While children’s literature is considered less rigorous and interesting than literature for adults, this is not the case. Case in point: postmodern picture books, which require work on the part of the reader before they make full sense.
Genres In Children’s Literature: Lecture 05: Postmodern Picturebooks
David Beagley, La Trobe University, lecture available on iTunes U
Today’s topic: The place of children’s literature in the bigger world of serious literary analysis.
- Anthony Browne – very much at the forefront of this type of picturebook
- Shaun Tan
- Chris Van Allsburg
- David Wiesner
- Jon Scieszka [his website tells you how to pronounce his name, whether you want it to or not] – strong humour – most books which use this style do so as a joke. Bear in mind that as soon as you start to analyse humour, it kills the joke.
[I note with interest that all of these postmodern authors are men. Are there any women working in this style?]
- [Can’t catch name of it] in the journal Papers, but here are some articles from same journal about postmodernism.
- Jane Doonan, The Lion and the Unicorn (I think this link?)
- Michelle Ansty and Geoff Bull, several chapters from their book Crossing The Boundary are about postmodernism.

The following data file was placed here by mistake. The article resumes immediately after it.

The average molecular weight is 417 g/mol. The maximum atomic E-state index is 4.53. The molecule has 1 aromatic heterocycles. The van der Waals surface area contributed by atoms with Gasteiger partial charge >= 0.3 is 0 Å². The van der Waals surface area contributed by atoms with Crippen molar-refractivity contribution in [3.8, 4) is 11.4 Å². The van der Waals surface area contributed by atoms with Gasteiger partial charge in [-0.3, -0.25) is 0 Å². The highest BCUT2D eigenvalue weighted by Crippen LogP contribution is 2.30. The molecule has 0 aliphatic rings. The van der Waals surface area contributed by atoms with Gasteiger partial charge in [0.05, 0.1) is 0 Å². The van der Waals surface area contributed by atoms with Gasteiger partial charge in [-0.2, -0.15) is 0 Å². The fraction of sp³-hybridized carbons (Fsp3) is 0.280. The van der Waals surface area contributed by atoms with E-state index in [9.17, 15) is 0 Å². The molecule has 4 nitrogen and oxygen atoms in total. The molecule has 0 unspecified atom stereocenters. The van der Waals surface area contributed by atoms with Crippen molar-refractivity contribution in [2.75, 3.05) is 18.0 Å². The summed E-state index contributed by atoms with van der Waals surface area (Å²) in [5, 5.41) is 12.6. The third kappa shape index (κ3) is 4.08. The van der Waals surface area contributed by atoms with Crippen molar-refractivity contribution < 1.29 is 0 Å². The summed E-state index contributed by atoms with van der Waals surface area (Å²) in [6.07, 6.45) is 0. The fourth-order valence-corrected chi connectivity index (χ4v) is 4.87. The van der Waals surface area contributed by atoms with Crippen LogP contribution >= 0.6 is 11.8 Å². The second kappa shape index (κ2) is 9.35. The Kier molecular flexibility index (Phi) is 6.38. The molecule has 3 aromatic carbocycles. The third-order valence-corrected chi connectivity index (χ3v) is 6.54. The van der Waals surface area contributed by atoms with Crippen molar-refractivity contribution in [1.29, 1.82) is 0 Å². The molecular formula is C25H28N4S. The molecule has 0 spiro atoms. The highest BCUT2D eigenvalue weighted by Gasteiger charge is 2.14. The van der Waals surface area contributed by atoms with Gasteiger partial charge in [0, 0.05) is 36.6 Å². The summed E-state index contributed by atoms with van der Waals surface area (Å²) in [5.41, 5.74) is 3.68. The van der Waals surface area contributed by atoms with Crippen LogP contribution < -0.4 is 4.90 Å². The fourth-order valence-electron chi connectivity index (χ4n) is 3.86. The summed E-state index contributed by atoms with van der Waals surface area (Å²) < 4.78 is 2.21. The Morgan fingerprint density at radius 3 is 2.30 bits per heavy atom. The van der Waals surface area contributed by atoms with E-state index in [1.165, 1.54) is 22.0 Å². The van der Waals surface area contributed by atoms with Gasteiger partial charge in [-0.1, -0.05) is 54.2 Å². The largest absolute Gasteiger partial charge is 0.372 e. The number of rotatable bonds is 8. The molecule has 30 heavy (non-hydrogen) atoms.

Is Children’s Literature ‘Real’ Literature?
People who specialise in children’s literature (kidlit for short) say it ranks right up there with the world’s greatest literature. But those from the Literary Establishment tend to ignore kidlit completely, regarding it as a minor plaything or a bit of a training exercise to prepare kids for Real Literature.
Does kidlit belong in the literary canon?
Canon means a ‘collection’, but it’s a very specific collection. Around the year 2000 there was a rush to draw up lists of the 100 greatest novels of the millennium and so on. Who decides what are the great lists of literature? Sometimes there’s a public vote, in which case LoTR tends to win. (The movies helped, but looking back, did LoTR deserve to be at the top of all those millennium lists?)
For more opinions on the difference between children’s and general fiction, see this post.
The Greatest Children’s Literature
What does ‘greatest’ mean? Is it the most long-lived? The best-selling? The most hated by Year 12s because they have to study it?